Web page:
It's been less than a month since the city's ban on polystyrene foam went into effect, and now the Restaurant Action Alliance (RAA) is petitioning to have the ban revoked, arguing that the foam of clam shell takeout containers and packing peanuts is indeed recyclable, and that by targeting foam specifically, the city is putting undue hardship on small business owners.

"Denying foam's recyclability is like denying the sky is blue. It just doesn't make sense," said RAA president Robert Jackson (perhaps, but that doesn't mean it's very cost effective, or feasible on a large scale).

The city is having none of the RAA's argument. In December 2013, the city council okayed a one-year recycling test to determine whether recycling foam is "feasible and economical." According to a mayoral release from January, announcing the ban:

After consultation with corporations, including Dart Container Corporation, non-profits, vendors and other stakeholders, the Department of Sanitation (DSNY), has determined that Expanded Polystyrene (EPS) Foam cannot be recycled, which led to the ban.

Either way, it's indisputable that polystyrene is not biodegradable, and has been clogging our landfills for quite some time. “Most foam ends up in landfills where it can sit for literally 500 years or longer,” said Christine Quinn in December 2013. “The only thing in the world that lives longer than cockroaches or Cher is styrofoam.”

Undeterred, the RAA brought a lawsuit against the Mayor and the Department of Sanitation in April, claiming that Sanitation Commissioner Kathryn Garcia made an arbitrary ruling that styrofoam cannot be recycled.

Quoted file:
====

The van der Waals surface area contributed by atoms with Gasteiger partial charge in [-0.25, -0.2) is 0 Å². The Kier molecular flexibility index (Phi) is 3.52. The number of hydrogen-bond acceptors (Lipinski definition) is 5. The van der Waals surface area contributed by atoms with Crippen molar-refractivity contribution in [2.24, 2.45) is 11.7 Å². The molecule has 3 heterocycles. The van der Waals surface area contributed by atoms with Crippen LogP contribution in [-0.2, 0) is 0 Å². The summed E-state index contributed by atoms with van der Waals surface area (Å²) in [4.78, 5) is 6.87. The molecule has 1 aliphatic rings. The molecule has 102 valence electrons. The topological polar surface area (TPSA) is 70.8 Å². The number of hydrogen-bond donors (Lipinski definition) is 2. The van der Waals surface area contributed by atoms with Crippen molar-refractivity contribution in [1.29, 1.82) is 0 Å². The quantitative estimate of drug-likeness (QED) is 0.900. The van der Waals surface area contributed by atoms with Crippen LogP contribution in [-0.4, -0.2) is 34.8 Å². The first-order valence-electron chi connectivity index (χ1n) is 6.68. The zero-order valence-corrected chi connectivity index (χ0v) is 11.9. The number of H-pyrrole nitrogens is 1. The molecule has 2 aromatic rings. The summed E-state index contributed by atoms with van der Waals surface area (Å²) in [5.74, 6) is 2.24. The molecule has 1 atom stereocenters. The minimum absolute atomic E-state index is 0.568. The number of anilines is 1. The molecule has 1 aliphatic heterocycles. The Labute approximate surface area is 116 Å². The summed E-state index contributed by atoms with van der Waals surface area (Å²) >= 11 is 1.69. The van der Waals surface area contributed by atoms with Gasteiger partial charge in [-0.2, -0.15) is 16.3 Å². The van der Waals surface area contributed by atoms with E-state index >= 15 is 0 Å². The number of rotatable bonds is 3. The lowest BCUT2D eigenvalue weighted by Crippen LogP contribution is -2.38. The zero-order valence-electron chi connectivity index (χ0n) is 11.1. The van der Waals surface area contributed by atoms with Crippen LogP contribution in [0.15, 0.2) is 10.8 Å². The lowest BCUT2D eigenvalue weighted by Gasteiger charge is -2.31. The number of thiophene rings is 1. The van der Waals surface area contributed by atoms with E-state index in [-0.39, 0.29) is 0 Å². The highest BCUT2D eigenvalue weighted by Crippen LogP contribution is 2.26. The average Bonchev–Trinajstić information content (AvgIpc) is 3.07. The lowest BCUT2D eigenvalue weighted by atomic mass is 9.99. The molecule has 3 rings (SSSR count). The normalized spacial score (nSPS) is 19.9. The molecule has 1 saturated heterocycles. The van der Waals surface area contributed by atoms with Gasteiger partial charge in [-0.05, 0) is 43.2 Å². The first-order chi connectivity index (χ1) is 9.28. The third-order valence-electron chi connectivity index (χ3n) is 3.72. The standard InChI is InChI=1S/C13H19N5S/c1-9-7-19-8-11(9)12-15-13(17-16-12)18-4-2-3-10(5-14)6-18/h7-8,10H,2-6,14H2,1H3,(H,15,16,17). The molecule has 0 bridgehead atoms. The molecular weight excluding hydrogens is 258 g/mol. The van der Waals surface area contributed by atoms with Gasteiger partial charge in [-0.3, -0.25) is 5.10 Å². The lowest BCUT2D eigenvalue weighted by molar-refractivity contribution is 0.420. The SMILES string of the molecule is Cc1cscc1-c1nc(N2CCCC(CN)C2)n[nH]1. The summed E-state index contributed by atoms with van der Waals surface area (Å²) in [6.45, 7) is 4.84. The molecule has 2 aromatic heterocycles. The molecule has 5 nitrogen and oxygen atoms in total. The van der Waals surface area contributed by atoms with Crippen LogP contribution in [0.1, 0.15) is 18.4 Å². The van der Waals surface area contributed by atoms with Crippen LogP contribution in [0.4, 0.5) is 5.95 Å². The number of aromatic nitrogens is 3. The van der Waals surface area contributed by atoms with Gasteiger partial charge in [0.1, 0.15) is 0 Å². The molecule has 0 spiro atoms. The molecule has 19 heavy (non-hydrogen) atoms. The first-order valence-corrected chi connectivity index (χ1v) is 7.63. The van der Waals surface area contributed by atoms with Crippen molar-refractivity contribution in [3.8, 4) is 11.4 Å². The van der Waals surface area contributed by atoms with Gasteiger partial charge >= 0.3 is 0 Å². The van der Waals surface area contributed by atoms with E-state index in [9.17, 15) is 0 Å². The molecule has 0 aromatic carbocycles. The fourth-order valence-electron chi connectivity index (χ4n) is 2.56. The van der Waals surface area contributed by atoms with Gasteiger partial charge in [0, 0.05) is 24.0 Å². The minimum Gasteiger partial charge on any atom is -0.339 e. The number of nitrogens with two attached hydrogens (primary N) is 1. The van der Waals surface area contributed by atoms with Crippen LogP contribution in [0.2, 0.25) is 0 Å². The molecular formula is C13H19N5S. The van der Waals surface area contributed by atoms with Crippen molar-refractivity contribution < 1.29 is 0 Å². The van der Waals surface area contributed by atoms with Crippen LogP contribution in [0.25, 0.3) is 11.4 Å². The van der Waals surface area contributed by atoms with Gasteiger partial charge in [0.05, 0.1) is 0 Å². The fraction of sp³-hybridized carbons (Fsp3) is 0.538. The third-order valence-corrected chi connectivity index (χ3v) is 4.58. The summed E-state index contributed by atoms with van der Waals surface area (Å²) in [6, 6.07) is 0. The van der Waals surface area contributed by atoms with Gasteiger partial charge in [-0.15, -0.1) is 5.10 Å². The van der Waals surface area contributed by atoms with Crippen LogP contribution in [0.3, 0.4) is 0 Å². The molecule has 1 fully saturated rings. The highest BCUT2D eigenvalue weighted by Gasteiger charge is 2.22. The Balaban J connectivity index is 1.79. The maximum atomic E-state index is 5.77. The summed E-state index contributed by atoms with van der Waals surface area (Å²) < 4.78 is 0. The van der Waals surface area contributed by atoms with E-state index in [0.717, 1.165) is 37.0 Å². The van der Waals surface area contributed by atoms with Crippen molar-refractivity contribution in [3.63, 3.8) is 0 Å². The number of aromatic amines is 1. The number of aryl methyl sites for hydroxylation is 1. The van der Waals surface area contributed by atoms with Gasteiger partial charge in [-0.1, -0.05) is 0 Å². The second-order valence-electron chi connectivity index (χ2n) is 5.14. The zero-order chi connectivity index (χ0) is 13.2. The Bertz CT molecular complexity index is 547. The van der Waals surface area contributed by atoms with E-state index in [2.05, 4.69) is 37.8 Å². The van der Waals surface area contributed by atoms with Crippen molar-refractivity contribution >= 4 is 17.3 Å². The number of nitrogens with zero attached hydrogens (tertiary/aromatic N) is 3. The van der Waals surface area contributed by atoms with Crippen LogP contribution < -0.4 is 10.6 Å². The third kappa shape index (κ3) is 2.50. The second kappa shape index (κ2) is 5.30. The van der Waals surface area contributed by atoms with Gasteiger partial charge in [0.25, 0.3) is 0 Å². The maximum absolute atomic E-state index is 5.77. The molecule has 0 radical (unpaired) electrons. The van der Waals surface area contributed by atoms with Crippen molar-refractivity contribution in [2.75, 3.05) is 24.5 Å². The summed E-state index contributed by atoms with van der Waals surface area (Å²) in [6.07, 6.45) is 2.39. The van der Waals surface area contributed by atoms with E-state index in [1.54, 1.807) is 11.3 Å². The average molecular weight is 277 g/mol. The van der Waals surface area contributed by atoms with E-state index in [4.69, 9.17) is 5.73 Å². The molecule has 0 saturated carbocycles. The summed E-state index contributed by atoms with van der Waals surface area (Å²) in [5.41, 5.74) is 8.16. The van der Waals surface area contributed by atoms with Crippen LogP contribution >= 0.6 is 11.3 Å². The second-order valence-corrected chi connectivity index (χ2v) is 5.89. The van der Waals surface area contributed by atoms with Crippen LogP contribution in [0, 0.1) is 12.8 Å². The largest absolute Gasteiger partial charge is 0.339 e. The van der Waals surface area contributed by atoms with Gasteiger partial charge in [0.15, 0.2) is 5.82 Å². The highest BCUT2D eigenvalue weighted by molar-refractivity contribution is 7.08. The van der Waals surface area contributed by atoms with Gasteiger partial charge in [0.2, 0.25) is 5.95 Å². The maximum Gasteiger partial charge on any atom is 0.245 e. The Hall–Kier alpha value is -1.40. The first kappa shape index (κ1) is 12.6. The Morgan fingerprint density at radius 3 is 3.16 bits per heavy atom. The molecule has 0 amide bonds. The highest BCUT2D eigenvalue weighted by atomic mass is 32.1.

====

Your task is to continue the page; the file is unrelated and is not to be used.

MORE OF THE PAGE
Now, the group reports that they've got more than 1,000 signatures from small business owners, who believe that they will be unfairly impacted by the ban, since they'll have to purchase more expensive cups and food containers.

"Polystrene retains heat, so it's good for keeping food hot. For drinks, it retains cold," said Jackson. "And, for restaurants to switch to something that's going to be much more expensive, it's not good for them."

These restaurant and deli owners are currently in the first month of a six month grace period to arrange for an alternative to foam. During the first year of the ban, businesses will receive a warning, rather than a fine, for using the banned material. Meanwhile, any business making $500,000 a year or less can apply to be exempt from the ban.

"In order to protect businesses who may experience undue financial hardship due to the ban, we have made the option of a waiver available," said mayoral spokeswoman Ishanee Parikh.

Jackson is skeptical. "Small business owners have a hard time just running their businesses." Applying for the exemption would, apparently, be "just too hard." Sorry, planet!